I'm also sure that while most women like PIV (when they choose freely to engage in the act) there are still plenty of examples where women don't want to, (and thankfully, usually don't have to), or don't want to and are forced or cooerced to.. the latter is to be fought against because of the question of the power dynamics and cooercion/violence/patriarchy involved in any sex act where one party makes another feel they 'have to' do something they find unpleasant (or uses force or whatever).... but I don't think linking the act of female-male full genital sex with patriarchy per se is helpful. I will read the article just in case it says something I am missing.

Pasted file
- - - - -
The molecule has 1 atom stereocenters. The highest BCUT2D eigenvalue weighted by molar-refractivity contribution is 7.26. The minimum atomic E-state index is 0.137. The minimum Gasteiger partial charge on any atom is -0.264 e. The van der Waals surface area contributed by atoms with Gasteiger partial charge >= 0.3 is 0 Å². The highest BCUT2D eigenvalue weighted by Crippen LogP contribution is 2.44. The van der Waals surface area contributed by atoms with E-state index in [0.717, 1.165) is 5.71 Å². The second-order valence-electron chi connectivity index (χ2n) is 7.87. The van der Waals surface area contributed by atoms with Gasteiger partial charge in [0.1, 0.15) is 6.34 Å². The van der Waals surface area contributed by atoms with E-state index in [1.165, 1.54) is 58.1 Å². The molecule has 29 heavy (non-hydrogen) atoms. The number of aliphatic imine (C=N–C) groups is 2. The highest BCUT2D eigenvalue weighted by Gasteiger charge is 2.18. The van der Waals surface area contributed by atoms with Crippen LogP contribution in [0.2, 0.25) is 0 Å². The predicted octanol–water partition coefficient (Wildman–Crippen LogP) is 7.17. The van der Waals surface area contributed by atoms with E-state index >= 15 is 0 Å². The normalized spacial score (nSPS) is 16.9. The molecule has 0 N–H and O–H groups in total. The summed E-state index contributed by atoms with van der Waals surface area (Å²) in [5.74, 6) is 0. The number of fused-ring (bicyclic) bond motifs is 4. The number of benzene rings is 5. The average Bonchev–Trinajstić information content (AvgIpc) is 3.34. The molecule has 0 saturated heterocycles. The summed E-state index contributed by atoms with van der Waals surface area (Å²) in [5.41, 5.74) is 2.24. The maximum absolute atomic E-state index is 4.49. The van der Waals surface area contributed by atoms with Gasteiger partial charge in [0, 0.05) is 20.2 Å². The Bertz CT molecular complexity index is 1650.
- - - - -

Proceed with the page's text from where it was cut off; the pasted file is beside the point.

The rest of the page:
On the 'straight/queer' thing. Some of my earliest sexual experiences were with men (well boys of my own age at the time, actually), but I generally find the male sex organs a bit gross to look at, let alone play with (I have no problem with my own in this regard wink ) and I am very rarely attracted to a man to the extent I would want to have sex with him of any kind (which I guess is true of most women too)... so all of my adult sexual experiences have been with women. Queer tendencies? I dunno, just straight then, if you insist. I don't really care what people would call me after a forensic analysis of my sexual past and desires, but I do care that the word 'queer' is used as an insult and that same-sex-sex (attraction or acts) are seen as 'not normal', I see sexuality as more of a spectrum, I mostly fancy women, but there are some men that I fancy more than some women... and one guy in particular who I think is SUPER HOT